To conduct this study, Twitter “Followers” and Facebook “Likes” for 104 NCAA Division I athletic departments were tracked over a four-year span. To account for the wide discrepancy between social media metrics (For example, UNC Athletics has far more Twitter “Followers” than, say, Elon), we used year-by-year percentage growth to measure social media engagement, rather than total number of “Likes” or “Followers.” We used a variety of sources, such as the NCAA’s attendance records, the USA Today’s College Athletics Financial Database, and U.S. Census, to collect our other variables for the schools in our study.

After analyzing the data, we found models that explained 88% of the variance in football attendance, 70% of the variance in men’s basketball attendance, and 53% of the variance in ticket revenue. As you might expect, nearly all of this variability could be attributed directly to historical team success (measured by football bowl game appearances and NCAA basketball tournament berths), current team success (measured by winning percentage), and belonging to a Bowl Championship Series (BCS) Conference. The variables we were most interested in, Twitter “Followers” and Facebook “Likes,” had no statistically relevant impact on either attendance or ticket revenue.

Nels-BballHow do these findings impact the public?

Researchers often prefer to find statistically significant results in their work. The results of our study were not significant, but in this case, that tells us something important. While engaging with fans on social media may help a sports team or athletics department communicate with their consumers, the results of this study suggest it probably doesn’t help at all to sell more tickets or get the fan base excited about attending games that they weren’t already planning on attending. Many college athletics marketers have embraced social media as a strong marketing tool, for a variety of reasons. What our study indicates, however, is they are either not doing so effectively, or the tool is not appropriate for meeting the marketing goal of selling more tickets. Based on our past experience and research, we believe this is the case for a couple of reasons. First, we believe the most effective way to sell more tickets (outside of improving team performance) is not through social media campaigns and advertising, but rather through proactive outbound selling – the process of developing relationships with current and prospective ticket buyers and converting those relationships to ticket buying opportunities. Second, perhaps college athletics marketers are not using social media in an effective manner and should explore new methods of using social media to engage with consumers beyond their traditional methods.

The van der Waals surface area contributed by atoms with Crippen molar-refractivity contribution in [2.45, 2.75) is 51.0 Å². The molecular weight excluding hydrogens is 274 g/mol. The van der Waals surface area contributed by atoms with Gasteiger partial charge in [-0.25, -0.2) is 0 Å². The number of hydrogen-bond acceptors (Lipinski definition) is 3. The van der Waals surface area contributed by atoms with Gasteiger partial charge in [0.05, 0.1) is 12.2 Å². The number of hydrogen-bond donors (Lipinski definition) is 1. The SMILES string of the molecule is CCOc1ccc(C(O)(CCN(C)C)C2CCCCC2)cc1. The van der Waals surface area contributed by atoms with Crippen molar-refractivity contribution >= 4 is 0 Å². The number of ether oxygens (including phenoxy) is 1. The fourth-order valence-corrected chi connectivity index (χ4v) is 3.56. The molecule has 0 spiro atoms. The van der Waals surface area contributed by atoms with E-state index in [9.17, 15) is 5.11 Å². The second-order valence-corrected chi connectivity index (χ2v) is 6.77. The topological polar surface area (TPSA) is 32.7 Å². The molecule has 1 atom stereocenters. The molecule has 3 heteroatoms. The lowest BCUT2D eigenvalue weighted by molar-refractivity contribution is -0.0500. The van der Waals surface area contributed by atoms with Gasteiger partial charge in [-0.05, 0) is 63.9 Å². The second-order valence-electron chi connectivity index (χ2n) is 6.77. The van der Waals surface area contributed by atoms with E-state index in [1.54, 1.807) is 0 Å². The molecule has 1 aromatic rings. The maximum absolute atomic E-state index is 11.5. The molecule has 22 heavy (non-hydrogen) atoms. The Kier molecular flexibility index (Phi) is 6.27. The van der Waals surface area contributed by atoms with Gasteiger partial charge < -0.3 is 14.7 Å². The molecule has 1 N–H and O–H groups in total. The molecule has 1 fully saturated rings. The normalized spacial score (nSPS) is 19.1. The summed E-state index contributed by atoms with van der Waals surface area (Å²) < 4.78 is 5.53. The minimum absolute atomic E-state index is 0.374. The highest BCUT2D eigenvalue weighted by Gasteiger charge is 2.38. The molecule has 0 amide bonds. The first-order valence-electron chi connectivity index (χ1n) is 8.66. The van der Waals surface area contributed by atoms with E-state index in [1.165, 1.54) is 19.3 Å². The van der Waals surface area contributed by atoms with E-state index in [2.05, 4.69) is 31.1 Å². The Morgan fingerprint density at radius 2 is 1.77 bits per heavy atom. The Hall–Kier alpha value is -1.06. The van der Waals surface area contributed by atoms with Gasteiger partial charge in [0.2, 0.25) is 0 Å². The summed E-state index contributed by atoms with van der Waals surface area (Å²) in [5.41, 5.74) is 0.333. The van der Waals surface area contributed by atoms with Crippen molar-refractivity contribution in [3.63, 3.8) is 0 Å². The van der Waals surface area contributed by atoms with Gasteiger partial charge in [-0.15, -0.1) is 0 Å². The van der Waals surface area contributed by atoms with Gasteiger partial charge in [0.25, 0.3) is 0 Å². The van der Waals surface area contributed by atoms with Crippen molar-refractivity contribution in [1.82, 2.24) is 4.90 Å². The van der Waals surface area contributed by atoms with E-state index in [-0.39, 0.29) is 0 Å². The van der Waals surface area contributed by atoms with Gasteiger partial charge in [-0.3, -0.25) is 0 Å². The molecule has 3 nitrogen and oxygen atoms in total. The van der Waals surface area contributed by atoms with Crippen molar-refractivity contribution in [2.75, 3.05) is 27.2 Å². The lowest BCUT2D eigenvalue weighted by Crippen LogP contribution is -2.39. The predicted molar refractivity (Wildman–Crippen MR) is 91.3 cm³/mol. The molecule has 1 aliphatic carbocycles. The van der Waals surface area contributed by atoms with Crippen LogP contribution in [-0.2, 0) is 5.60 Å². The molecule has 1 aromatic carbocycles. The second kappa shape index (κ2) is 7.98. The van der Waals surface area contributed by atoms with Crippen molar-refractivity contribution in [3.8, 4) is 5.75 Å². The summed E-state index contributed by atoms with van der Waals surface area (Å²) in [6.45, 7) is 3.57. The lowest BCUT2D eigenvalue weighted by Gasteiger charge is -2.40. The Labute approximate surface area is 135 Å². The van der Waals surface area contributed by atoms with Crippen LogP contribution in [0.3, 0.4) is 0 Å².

While our current study measured social media effectiveness simply by examining total number of “Followers” or “Likes,” future studies may examine more closely the exact way in which sport organizations utilize social media. For example, are social media channels only used to “push” advertisements and sales promotions, or do athletics departments develop interactive content to build consumer relationships? In addition, more work needs to be done measuring the effectiveness of outbound sales efforts in college athletics, to determine its impact on ticket sales and attendance.